Naomi Osaka, who swept to her fourth Grand Slam title in as many major finals with a 6-4, 6-3 victory over Jennifer Brady on Saturday, has made a rapid and at times uncomfortable climb to the top.
The 23-year-old's zen-like mentality and increased gravitas on and off the court have elevated her alongside Serena Williams to being the one of the most recognisable female athletes on the planet.
But it is her unceasing politeness away from the battlefield, coupled with the on-court steel that runs through all champions, that makes her stand apart.
"Do you like to be called Jenny or Jennifer?" she almost timidly asked Brady before embarking on her winner's speech on Saturday.
It was typical of Osaka, who also gave a deferential bow to Williams after knocking out her idol and 23-time Grand Slam champion in the semi-final.
Osaka will rise to number two in the world when the new rankings are released next week after a polished campaign which will reinforce the belief that she has taken over as the new queen of tennis.
It's a far cry from a year ago when a rattled Osaka felt the strain of expectations as her Australian Open title defence fell apart with a shock loss to a 15-year-old Coco Gauff in the third round.
"She looked very nervous to me, she was under pressure, and she only looked like that because she was not expressing her feelings," her coach Wim Fissette said.
Weeks later, Osaka was embarrassed as she won just three games against Spain's Sara Sorribes Tormo in a Fed Cup tie.
"There's just a lot of stuff that happened there, surrounding that time, that it really made me think a lot about my life," she said.
"What is the reason, I am playing tennis to prove stuff to other people or am I playing to have fun because I enjoy it."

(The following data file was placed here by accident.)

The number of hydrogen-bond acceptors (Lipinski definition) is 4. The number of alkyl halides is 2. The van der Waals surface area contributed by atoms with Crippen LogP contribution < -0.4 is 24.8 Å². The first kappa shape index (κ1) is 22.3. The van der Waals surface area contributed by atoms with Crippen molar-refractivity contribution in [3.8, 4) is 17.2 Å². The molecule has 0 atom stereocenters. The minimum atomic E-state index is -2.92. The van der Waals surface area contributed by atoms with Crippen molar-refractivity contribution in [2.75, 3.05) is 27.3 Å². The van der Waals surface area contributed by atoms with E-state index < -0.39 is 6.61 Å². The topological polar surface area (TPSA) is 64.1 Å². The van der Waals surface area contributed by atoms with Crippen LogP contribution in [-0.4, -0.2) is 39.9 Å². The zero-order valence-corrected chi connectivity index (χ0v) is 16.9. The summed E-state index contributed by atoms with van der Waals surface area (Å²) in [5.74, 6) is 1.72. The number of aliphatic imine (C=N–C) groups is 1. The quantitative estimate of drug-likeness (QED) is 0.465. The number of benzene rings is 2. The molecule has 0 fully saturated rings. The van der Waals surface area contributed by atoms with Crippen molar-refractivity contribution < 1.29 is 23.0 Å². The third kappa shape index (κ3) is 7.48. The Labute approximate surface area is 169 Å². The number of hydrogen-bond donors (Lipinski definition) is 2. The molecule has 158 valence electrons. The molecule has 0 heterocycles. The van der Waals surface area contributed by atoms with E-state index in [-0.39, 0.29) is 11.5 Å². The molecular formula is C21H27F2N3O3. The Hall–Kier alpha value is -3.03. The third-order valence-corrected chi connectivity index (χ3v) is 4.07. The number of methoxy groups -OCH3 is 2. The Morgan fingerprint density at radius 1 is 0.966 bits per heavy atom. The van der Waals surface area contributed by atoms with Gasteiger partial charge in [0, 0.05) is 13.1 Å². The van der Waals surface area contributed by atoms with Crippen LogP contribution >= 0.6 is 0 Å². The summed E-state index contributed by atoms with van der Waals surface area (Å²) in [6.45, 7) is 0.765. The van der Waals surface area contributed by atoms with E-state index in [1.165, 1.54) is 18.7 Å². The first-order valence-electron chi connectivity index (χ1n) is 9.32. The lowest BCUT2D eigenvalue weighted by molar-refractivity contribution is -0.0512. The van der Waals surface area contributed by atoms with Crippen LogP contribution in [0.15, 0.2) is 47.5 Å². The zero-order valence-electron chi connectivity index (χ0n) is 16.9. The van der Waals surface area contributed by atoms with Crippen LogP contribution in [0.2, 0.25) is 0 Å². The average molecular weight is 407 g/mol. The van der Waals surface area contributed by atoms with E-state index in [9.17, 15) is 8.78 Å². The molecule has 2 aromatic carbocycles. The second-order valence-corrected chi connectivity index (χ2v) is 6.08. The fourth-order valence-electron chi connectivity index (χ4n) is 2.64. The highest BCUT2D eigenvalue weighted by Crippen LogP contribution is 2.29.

But things turned during the pandemic, when Osaka gained new perspective and became a vocal leader in the fight against racial injustice in the United States.
Her increased presence as a campaigner for social justice has fuelled Osaka on court and she now possesses a 21-match unbeaten streak after Saturday's final, a run that included winning last year's US Open title for the second time.
'A lot of doubts'
"I think the thing that I'm most proud of is now mentally strong I've become," she said.
"I used to be really up and down. For me, I had a lot of doubts in myself.
"I think, the quarantine process and seeing everything that's going on in the world, for me it put a lot into perspective."
Once painfully shy and uncomfortable in the spotlight, Osaka used her growing stature to weigh in on controversial topics at Melbourne Park, even condemning ex-Tokyo Olympics boss Yoshiro Mori for sexist comments.
Osaka has become the world's richest female athlete, overtaking Williams, but she's maintained a humble and respectful attitude amid her rise to stardom.
Born on October 16, 1997 in, Osaka, Japan, a year later her family moved to the United States.
Her Haitian father Leonard met and married her mother Tamaki when he decamped to Japan from New York to study.
Now based in Florida, Osaka has dual Japanese-American citizenship.
Osaka developed into a big-stage player after making her Grand Slam debut at the 2016 Australian Open.
It took a few years to find her feet before she stunned Williams with a straight-sets victory in a controversial 2018 U.S. Open final and backed that up with a triumph at Melbourne Park just a few months later.
Osaka, at just 21, powered to world number one but she felt unfulfilled.
"I think that also put a lot of pressure on me because I just felt in a way it was me against the world," she said.
It led to a difficult period where she felt burdened by expectations until heeding a more relaxed demeanour.
And she now has the tennis world at her feet.
"I used to weigh my entire existence on if I won or lost a tennis match," she said.
"That's just not how I feel any more."